Some California Democrats have recently discovered the concept of "harm reduction" when it comes to a variety of drug-related matters. As the National Harm Reduction Coalition explains, this idea "accepts, for better or worse, that licit and illicit drug use is part of our world and chooses to work to minimize its harmful effects."
Harm reduction is largely a reaction to the nation's failed War on Drugs, which treated drug use—including addictive and destructive hard drugs as well as non-addictive drugs that people use for recreational and medical purposes—as criminal matters. Unfortunately, many of the same people who tout this anti-Prohibitionist idea only apply it selectively, but more on that later.
In 1996, the conservative National Review noted that the War on Drugs "is diverting intelligent energy away from how to deal with the problem of addiction, that it is wasting our resources, and that it is encouraging civil, judicial, and penal procedures associated with police states." Harm reductionists agree with those prescient points.
Californians often get things wrong, but they have been right on this score. The same year National Review published that piece, our voters legalized medical marijuana. Then voters legalized recreational cannabis in 2016, although the new system is so highly taxed and regulated that the black market still thrives. Recently, legislators have proposed harm-reduction measures aimed at less-accepted drugs.
The California state legislature passed Senate Bill 57, which allows supervised injection sites in Los Angeles and San Francisco. The goal is to reduce drug overdoses by recognizing that certain people are going to use dangerous drugs no matter what. The governor vetoed the bill this week. Based on similar thinking, the state has operated syringe-exchange programs for decades.
San Francisco Sen. Scott Wiener's Senate Bill 517—delayed for consideration until next year—decriminalizes the use of plant-based psychedelics. The senator pitches his "mushroom bill" as a criminal-justice matter. He finds it foolhardy to arrest people for using these substances. I appreciate his non-Prohibitionist approach toward illicit substances, regardless of their potential ill effects.
Nevertheless, during a recent interview, Wiener doubled down on his co-sponsorship of Senate Bill 793, a new state law that bans the sale of flavored tobacco products. The tobacco industry has qualified for the November ballot Proposition 31, which is a referendum on the new law. As with all referenda, the law has been put on hold until voters decide.
By banning flavored tobacco, the state is criminalizing the sale of almost all vaping products except the few that taste (blech) like tobacco, as well as the sale of lower-harm smokeless tobacco products such snus and Zyn, which typically come in flavors (peppermint, cinnamon, coffee). This is the opposite of the harm-reduction approach.
When it comes to hard drugs, the state's Democrats insist that we shouldn't judge people who use them, but should instead seek ways to help them and certainly not arrest them. They argue that legalizing or at least decriminalizing some drugs (cannabis, psychedelics) reduces potentially dangerous encounters with police. With tobacco, they are trying to criminalize a legal product.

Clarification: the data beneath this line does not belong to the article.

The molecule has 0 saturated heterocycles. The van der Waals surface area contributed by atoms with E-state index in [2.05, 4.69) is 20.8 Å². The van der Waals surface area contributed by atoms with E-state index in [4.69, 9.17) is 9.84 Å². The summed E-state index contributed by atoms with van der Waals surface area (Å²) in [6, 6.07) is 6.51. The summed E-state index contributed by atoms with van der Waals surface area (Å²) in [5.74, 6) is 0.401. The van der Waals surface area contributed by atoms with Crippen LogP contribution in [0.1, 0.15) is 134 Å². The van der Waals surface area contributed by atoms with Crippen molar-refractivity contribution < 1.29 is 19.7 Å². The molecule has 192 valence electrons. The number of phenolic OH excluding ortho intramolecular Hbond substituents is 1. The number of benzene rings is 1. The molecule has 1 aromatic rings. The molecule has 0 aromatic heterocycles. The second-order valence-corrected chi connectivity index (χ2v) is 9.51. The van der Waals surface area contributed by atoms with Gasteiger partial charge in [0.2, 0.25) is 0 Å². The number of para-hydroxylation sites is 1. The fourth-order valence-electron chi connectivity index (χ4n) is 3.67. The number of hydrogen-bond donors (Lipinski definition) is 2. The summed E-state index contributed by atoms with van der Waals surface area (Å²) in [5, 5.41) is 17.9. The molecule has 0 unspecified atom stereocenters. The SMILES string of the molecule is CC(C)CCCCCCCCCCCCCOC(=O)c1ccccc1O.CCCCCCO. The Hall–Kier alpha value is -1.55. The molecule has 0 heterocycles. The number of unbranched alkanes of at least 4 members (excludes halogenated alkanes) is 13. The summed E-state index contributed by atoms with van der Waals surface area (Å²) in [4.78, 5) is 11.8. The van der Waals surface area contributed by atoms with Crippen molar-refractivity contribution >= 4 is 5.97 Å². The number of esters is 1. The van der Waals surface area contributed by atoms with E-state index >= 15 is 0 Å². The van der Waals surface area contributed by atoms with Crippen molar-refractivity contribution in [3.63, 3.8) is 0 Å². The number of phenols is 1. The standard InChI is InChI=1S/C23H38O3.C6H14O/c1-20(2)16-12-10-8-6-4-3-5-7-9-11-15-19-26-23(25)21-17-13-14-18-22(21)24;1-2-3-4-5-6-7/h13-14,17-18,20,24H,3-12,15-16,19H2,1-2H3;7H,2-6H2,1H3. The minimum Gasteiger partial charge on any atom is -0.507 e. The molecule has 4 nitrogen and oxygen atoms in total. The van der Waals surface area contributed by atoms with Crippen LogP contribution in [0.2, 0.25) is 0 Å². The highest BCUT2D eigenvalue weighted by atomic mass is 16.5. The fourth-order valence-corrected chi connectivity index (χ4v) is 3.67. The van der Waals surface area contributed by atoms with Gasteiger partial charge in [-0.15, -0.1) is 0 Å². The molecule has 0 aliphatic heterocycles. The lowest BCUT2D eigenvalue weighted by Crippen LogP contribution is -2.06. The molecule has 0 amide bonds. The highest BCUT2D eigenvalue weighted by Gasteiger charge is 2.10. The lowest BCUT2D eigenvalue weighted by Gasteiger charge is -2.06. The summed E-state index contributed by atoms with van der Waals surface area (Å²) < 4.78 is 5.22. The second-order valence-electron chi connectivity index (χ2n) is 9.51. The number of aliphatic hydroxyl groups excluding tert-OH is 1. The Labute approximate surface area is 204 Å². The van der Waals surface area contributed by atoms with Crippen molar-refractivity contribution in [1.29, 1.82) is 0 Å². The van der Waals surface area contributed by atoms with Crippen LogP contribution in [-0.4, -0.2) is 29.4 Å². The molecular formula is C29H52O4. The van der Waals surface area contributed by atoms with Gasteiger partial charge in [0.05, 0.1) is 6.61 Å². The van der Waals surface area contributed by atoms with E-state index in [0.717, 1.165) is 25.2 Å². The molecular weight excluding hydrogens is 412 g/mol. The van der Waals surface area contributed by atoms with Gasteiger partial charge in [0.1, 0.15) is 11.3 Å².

That means more efforts by police to crack down on black-market sellers. It means sting operations, fines, and even potential jail time for lawbreakers (especially in African American neighborhoods, where menthol cigarettes are popular and will likely be sold illegally on street corners as "loosies"). Menthol smokes are dangerous, but the crackdown ensnares the less-dangerous products that smokers use to break their deadly habit.
Progressive supporters of the flavored-tobacco ban use the same "it's for the children" lingo that old-time right-wing drug warriors used. The referendum, said SB 793 sponsor Jerry Hill, is Big Tobacco's attempt to "buy for themselves the right to market highly addictive nicotine products to our kids." By contrast, I suppose the people who sell heroin to supervised drug users are just public-spirited individuals.
Black market sellers of anything aren't particularly careful about checking the age of buyers, whereas regulated markets do a better job keeping adult-only substances away from youth. And it's bizarre to ban legal products to keep them away from underage people who already are not legally allowed to buy them. But for some reason, substance wars distort the thinking of normally sensible people.
When it comes to drugs, harm reduction supporters argue that we shouldn't follow the federal government's lead, given that the slow-moving feds still consider marijuana a Schedule 1 drug "with no currently accepted medical use" similar to heroin. When it comes to tobacco, they insist that the Food and Drug Administration's failure to recognize vaping as a tobacco-cessation strategy is the Gospel truth.
Instead of sympathizing with smokers who want to reduce smoking's harm, they belittle them by insisting that the only appropriate harm-reduction approaches are abstinence—or the dreary ones (patches, pills, inhalers) approved by the FDA. No wonder a cynic might conclude that many supporters of drug-related harm-reduction policies simply are hypocrites.
This column was first published in The Orange County Register.